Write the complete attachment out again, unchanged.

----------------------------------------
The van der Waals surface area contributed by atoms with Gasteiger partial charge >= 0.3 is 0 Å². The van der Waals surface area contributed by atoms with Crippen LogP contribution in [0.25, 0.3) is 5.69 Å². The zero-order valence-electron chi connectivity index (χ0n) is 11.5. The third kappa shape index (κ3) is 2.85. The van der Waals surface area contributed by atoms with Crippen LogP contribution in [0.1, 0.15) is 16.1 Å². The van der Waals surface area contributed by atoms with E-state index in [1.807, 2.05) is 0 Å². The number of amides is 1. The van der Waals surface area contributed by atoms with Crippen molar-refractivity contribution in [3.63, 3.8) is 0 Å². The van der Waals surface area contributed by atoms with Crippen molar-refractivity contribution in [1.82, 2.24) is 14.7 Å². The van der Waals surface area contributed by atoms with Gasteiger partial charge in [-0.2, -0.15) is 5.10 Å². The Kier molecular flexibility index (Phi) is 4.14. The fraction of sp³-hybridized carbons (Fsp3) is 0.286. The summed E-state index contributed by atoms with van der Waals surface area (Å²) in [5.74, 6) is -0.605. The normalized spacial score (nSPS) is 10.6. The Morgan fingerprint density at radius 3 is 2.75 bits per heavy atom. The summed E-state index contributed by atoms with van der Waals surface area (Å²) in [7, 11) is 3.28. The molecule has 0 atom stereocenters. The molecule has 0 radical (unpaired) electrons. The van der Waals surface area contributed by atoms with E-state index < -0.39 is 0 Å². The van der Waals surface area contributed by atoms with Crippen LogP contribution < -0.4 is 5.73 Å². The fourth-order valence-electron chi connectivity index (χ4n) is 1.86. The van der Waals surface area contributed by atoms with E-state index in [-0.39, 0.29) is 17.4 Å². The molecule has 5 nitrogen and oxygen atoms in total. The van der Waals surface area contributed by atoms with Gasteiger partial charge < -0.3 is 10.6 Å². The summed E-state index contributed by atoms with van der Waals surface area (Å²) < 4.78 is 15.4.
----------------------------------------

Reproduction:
The van der Waals surface area contributed by atoms with Gasteiger partial charge >= 0.3 is 0 Å². The van der Waals surface area contributed by atoms with Crippen LogP contribution in [0.25, 0.3) is 5.69 Å². The zero-order valence-electron chi connectivity index (χ0n) is 11.5. The third kappa shape index (κ3) is 2.85. The van der Waals surface area contributed by atoms with Crippen LogP contribution in [0.1, 0.15) is 16.1 Å². The van der Waals surface area contributed by atoms with E-state index in [1.807, 2.05) is 0 Å². The number of amides is 1. The van der Waals surface area contributed by atoms with Crippen molar-refractivity contribution in [3.63, 3.8) is 0 Å². The van der Waals surface area contributed by atoms with Crippen molar-refractivity contribution in [1.82, 2.24) is 14.7 Å². The van der Waals surface area contributed by atoms with Gasteiger partial charge in [-0.2, -0.15) is 5.10 Å². The Kier molecular flexibility index (Phi) is 4.14. The fraction of sp³-hybridized carbons (Fsp3) is 0.286. The summed E-state index contributed by atoms with van der Waals surface area (Å²) in [5.74, 6) is -0.605. The normalized spacial score (nSPS) is 10.6. The Morgan fingerprint density at radius 3 is 2.75 bits per heavy atom. The summed E-state index contributed by atoms with van der Waals surface area (Å²) in [7, 11) is 3.28. The molecule has 0 atom stereocenters. The molecule has 0 radical (unpaired) electrons. The van der Waals surface area contributed by atoms with E-state index < -0.39 is 0 Å². The van der Waals surface area contributed by atoms with Crippen LogP contribution < -0.4 is 5.73 Å². The fourth-order valence-electron chi connectivity index (χ4n) is 1.86. The van der Waals surface area contributed by atoms with E-state index in [-0.39, 0.29) is 17.4 Å². The molecule has 5 nitrogen and oxygen atoms in total. The van der Waals surface area contributed by atoms with Gasteiger partial charge < -0.3 is 10.6 Å². The summed E-state index contributed by atoms with van der Waals surface area (Å²) < 4.78 is 15.4.